Please note, that the content model of footer has now been updated to reflect that of header, so you can have
headings in your
footers. For more information, please read my updated article The Footer Element Update. and read the tracking note.
For some time now we’ve become accustomed to seeing
<div id="footer"> at the bottom of web pages but with the introduction of HTML 5 it’s time to say goodbye. With the addition of the new
<footer> element we now have more scope and flexibility.
According to the spec
The footer element represents the footer for the section it applies to. A footer typically contains information about its section such as who wrote it, links to related documents, copyright data, and the like.
Lets get started
Before we get stuck into dissecting the new element, let’s lay the foundations for the article and cover the basics. As we’ve already mentioned above, most people would have laid out the footer as follows
<div id="footer"> <ul> <li>copyright</li> <li>sitemap</li> <li>contact</li> <li>to top</li> </ul> <div>
However with the creation of HTML 5 this is no longer the case. As you may already know, there is now no longer the need for the
<div> element for many elements. In our case, when referring to the footer, the appropriate markup would be
<footer> <ul> <li>copyright</li> <li>sitemap</li> <li>contact</li> <li>to top</li> </ul> </footer>
As I mentioned in the first paragraph, originally the
<footer> element was only utilised once within our pages but with the introduction of the new element, this no longer needs to be the case. The
<footer> element can now be used multiple times and to display all the extra information.
Using the footer element
An important point to note is that you are not restricted to use one
<footer> element per site, you can use multiple footers, each of which will then become the
<footer> for that section of the document. You could therefore have
<section> Section content appears here. <footer> Footer information for section. </footer> </section>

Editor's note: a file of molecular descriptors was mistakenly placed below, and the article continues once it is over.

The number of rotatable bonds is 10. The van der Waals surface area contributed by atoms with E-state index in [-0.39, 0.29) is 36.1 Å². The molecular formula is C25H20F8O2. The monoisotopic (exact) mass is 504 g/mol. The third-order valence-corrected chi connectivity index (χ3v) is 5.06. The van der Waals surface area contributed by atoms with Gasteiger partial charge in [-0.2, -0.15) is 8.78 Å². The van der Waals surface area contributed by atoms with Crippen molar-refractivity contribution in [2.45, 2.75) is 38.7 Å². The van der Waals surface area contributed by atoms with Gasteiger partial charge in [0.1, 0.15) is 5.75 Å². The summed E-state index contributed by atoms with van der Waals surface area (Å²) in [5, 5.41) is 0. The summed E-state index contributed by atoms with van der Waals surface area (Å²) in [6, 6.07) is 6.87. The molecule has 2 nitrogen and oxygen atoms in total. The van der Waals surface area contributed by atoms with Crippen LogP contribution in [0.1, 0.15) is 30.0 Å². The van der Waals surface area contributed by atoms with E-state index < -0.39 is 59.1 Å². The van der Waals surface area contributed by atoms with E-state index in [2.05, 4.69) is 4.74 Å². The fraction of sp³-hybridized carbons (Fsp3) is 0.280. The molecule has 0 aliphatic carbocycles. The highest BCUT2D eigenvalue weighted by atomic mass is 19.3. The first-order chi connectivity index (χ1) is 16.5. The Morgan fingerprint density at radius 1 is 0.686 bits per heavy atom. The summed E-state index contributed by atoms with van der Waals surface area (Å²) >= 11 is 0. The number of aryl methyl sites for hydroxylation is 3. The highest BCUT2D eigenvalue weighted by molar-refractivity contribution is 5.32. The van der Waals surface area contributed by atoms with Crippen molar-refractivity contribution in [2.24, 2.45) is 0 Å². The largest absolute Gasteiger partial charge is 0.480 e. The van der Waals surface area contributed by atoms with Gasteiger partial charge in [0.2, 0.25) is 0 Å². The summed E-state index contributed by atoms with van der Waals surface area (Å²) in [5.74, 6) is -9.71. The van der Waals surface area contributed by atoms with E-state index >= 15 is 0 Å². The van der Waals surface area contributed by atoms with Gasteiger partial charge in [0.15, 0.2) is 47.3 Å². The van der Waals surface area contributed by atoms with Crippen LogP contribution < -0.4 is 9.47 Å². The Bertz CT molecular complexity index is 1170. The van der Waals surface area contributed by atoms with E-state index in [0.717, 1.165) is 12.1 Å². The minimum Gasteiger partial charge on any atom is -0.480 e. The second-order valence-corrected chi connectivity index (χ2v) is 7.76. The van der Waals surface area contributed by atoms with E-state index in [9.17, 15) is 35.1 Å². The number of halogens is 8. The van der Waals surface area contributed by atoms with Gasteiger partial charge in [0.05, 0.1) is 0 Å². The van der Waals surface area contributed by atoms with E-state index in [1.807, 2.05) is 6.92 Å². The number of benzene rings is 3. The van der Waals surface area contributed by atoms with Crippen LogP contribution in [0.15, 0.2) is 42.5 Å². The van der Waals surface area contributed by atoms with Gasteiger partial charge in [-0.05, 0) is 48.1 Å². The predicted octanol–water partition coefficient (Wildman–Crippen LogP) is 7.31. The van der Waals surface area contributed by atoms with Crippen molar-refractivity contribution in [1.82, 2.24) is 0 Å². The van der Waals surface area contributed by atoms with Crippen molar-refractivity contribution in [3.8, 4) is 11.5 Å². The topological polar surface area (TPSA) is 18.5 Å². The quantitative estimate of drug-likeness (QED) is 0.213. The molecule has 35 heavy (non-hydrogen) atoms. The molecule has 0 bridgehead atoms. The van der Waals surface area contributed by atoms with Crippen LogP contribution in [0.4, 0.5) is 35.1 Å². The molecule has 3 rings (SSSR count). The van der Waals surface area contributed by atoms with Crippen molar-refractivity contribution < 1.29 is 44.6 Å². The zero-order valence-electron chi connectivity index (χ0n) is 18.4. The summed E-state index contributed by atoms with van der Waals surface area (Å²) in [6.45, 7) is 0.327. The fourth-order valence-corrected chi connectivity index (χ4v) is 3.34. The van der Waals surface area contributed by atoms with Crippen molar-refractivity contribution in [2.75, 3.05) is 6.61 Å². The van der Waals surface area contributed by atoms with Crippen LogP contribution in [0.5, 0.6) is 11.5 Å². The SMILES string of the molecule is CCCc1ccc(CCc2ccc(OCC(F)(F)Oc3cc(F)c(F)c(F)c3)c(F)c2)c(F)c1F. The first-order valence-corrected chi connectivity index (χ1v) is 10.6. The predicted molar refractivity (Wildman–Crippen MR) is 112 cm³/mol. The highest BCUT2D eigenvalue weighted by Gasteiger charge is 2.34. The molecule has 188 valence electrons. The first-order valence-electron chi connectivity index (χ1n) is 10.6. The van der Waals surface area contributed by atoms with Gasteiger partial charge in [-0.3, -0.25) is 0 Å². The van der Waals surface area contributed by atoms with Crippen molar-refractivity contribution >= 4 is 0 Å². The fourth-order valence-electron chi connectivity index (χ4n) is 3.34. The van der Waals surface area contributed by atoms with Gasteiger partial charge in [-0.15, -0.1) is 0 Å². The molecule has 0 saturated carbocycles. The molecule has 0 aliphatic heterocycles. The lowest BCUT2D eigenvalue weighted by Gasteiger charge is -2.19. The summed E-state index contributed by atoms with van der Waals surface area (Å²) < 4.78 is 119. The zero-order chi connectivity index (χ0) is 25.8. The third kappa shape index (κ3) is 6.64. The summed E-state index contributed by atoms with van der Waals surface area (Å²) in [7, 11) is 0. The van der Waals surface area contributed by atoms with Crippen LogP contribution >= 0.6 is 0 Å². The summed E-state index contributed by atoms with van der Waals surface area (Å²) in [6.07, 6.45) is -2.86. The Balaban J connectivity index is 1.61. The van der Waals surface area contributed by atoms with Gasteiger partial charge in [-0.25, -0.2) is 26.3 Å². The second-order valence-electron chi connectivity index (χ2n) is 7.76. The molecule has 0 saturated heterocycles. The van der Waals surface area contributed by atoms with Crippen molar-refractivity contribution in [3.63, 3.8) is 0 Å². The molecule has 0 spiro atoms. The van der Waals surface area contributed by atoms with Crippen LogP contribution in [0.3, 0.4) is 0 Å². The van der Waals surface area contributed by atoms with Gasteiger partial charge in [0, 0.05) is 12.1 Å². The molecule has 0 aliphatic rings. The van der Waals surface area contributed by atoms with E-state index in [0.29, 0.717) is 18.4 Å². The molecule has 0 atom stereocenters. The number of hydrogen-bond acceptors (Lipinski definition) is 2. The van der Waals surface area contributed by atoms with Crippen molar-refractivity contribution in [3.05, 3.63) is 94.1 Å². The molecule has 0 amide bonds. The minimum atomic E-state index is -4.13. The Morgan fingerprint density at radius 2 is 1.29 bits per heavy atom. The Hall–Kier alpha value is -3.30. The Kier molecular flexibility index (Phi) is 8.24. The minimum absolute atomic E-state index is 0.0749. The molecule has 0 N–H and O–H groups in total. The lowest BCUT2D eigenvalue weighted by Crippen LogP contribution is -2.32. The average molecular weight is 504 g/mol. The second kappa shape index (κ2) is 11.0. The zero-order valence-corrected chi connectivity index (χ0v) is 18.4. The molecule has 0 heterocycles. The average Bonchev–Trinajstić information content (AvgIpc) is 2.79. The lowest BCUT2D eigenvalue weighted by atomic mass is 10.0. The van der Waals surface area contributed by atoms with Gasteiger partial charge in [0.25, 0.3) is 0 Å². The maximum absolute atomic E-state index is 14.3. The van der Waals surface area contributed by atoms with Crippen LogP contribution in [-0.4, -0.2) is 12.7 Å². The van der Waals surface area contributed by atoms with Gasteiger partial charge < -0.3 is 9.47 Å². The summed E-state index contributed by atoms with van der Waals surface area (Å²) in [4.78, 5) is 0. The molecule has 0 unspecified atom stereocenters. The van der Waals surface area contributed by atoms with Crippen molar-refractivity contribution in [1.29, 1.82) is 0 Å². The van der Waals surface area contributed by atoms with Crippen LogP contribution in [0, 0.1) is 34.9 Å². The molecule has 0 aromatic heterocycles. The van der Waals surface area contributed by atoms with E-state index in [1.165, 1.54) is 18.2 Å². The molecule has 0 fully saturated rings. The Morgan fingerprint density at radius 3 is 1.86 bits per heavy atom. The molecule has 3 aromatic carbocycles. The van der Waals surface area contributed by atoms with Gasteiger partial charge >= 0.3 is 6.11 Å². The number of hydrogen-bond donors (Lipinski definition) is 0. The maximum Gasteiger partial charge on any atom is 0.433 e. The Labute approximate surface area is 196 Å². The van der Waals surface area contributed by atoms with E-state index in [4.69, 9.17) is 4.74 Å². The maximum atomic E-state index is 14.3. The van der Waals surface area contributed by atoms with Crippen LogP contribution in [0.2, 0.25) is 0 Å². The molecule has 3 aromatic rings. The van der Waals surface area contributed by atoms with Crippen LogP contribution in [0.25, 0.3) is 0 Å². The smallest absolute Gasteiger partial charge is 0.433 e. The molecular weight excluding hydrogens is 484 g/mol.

<article> Article content appears here. <footer> Footer information for article. </footer> </article>
To see an example of the
<footer> within an article/section look no further than this very page. Scroll down beyond the article and you will notice the light grey text section, which falls directly after the “further reading”. This grey text section which gives information about trackbacks, responses, tags and categories is infact using the footer element.
We’ve already outlined what the new footer can look like above.
I was initially thrown off-course by the presentational name of the element; my use here isn’t at the bottom of the page, or even at the bottom of the article, but it certainly seems to fit the bill – it’s information about its section, containing author name, links to related documents (comments) and the like. There’s no reason that you can’t have more than one footer on page; the spec’s description says “the footer element represents a footer for the section it applies to” and a page may have any number of sections. The spec also says “Footers don’t necessarily have to appear at the end of a section, though they usually do.”
The footer element offers the chance to define web pages giving them the correct semantic mark-up that they deserve but it’s vital to use these new found tags as they were intended for. Let’s not get carried away and misuse this tag like we have done with tables and divs.